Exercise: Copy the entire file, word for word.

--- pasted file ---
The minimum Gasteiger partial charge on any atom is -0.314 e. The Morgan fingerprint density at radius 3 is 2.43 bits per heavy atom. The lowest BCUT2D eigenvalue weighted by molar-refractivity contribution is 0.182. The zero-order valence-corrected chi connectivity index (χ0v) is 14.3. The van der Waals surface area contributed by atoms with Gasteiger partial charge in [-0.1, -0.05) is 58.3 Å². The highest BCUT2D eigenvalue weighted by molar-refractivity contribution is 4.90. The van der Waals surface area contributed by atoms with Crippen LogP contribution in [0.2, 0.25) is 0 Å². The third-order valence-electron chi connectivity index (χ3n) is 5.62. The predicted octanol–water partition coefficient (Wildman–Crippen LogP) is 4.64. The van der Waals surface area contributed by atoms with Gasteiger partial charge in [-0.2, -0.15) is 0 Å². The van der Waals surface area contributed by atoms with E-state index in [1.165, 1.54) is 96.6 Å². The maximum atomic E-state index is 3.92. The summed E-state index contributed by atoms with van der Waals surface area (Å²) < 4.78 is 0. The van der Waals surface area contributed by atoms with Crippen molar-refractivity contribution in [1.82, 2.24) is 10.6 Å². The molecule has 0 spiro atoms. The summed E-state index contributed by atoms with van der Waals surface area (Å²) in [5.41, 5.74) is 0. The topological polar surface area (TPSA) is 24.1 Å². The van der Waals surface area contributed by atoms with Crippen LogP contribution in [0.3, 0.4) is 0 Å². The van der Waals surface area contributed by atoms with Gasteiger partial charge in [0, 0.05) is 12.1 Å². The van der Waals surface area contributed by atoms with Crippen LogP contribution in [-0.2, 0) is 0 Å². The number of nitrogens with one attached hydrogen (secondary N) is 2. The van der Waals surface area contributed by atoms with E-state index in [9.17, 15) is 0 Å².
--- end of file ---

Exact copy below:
The minimum Gasteiger partial charge on any atom is -0.314 e. The Morgan fingerprint density at radius 3 is 2.43 bits per heavy atom. The lowest BCUT2D eigenvalue weighted by molar-refractivity contribution is 0.182. The zero-order valence-corrected chi connectivity index (χ0v) is 14.3. The van der Waals surface area contributed by atoms with Gasteiger partial charge in [-0.1, -0.05) is 58.3 Å². The highest BCUT2D eigenvalue weighted by molar-refractivity contribution is 4.90. The van der Waals surface area contributed by atoms with Crippen LogP contribution in [0.2, 0.25) is 0 Å². The third-order valence-electron chi connectivity index (χ3n) is 5.62. The predicted octanol–water partition coefficient (Wildman–Crippen LogP) is 4.64. The van der Waals surface area contributed by atoms with Gasteiger partial charge in [-0.2, -0.15) is 0 Å². The van der Waals surface area contributed by atoms with E-state index in [1.165, 1.54) is 96.6 Å². The maximum atomic E-state index is 3.92. The summed E-state index contributed by atoms with van der Waals surface area (Å²) < 4.78 is 0. The van der Waals surface area contributed by atoms with Crippen molar-refractivity contribution in [1.82, 2.24) is 10.6 Å². The molecule has 0 spiro atoms. The summed E-state index contributed by atoms with van der Waals surface area (Å²) in [5.41, 5.74) is 0. The topological polar surface area (TPSA) is 24.1 Å². The van der Waals surface area contributed by atoms with Crippen LogP contribution in [0.3, 0.4) is 0 Å². The van der Waals surface area contributed by atoms with Gasteiger partial charge in [0, 0.05) is 12.1 Å². The van der Waals surface area contributed by atoms with Crippen LogP contribution in [-0.2, 0) is 0 Å². The number of nitrogens with one attached hydrogen (secondary N) is 2. The van der Waals surface area contributed by atoms with E-state index in [9.17, 15) is 0 Å².